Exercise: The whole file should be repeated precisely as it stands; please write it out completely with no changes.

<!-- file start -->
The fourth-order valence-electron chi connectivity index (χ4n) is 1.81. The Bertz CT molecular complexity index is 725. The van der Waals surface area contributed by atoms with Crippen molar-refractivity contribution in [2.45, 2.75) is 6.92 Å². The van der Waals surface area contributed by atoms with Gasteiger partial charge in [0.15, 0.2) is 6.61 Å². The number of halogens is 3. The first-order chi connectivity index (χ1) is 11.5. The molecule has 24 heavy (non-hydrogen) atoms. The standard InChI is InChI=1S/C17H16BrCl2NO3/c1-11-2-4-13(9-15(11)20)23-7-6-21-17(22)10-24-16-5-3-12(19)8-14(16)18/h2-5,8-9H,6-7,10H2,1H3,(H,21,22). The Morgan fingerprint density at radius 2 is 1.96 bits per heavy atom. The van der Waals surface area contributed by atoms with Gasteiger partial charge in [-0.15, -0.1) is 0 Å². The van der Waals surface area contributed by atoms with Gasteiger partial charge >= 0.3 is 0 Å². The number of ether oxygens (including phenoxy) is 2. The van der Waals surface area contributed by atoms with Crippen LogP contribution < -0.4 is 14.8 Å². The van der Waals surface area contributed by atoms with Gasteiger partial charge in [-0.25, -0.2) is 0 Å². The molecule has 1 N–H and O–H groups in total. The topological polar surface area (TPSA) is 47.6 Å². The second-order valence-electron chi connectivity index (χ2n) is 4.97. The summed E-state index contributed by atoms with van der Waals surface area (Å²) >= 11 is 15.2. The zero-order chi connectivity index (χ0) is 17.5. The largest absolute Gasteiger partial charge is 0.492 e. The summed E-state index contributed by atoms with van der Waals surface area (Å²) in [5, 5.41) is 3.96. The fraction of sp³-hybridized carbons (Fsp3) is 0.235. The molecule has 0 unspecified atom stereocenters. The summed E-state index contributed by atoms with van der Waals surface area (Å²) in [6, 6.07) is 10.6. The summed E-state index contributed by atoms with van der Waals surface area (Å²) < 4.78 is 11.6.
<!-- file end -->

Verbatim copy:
The fourth-order valence-electron chi connectivity index (χ4n) is 1.81. The Bertz CT molecular complexity index is 725. The van der Waals surface area contributed by atoms with Crippen molar-refractivity contribution in [2.45, 2.75) is 6.92 Å². The van der Waals surface area contributed by atoms with Gasteiger partial charge in [0.15, 0.2) is 6.61 Å². The number of halogens is 3. The first-order chi connectivity index (χ1) is 11.5. The molecule has 24 heavy (non-hydrogen) atoms. The standard InChI is InChI=1S/C17H16BrCl2NO3/c1-11-2-4-13(9-15(11)20)23-7-6-21-17(22)10-24-16-5-3-12(19)8-14(16)18/h2-5,8-9H,6-7,10H2,1H3,(H,21,22). The Morgan fingerprint density at radius 2 is 1.96 bits per heavy atom. The van der Waals surface area contributed by atoms with Gasteiger partial charge in [-0.15, -0.1) is 0 Å². The van der Waals surface area contributed by atoms with Gasteiger partial charge >= 0.3 is 0 Å². The number of ether oxygens (including phenoxy) is 2. The van der Waals surface area contributed by atoms with Crippen LogP contribution < -0.4 is 14.8 Å². The van der Waals surface area contributed by atoms with Gasteiger partial charge in [-0.25, -0.2) is 0 Å². The molecule has 1 N–H and O–H groups in total. The topological polar surface area (TPSA) is 47.6 Å². The second-order valence-electron chi connectivity index (χ2n) is 4.97. The summed E-state index contributed by atoms with van der Waals surface area (Å²) >= 11 is 15.2. The zero-order chi connectivity index (χ0) is 17.5. The largest absolute Gasteiger partial charge is 0.492 e. The summed E-state index contributed by atoms with van der Waals surface area (Å²) in [5, 5.41) is 3.96. The fraction of sp³-hybridized carbons (Fsp3) is 0.235. The molecule has 0 unspecified atom stereocenters. The summed E-state index contributed by atoms with van der Waals surface area (Å²) in [6, 6.07) is 10.6. The summed E-state index contributed by atoms with van der Waals surface area (Å²) < 4.78 is 11.6.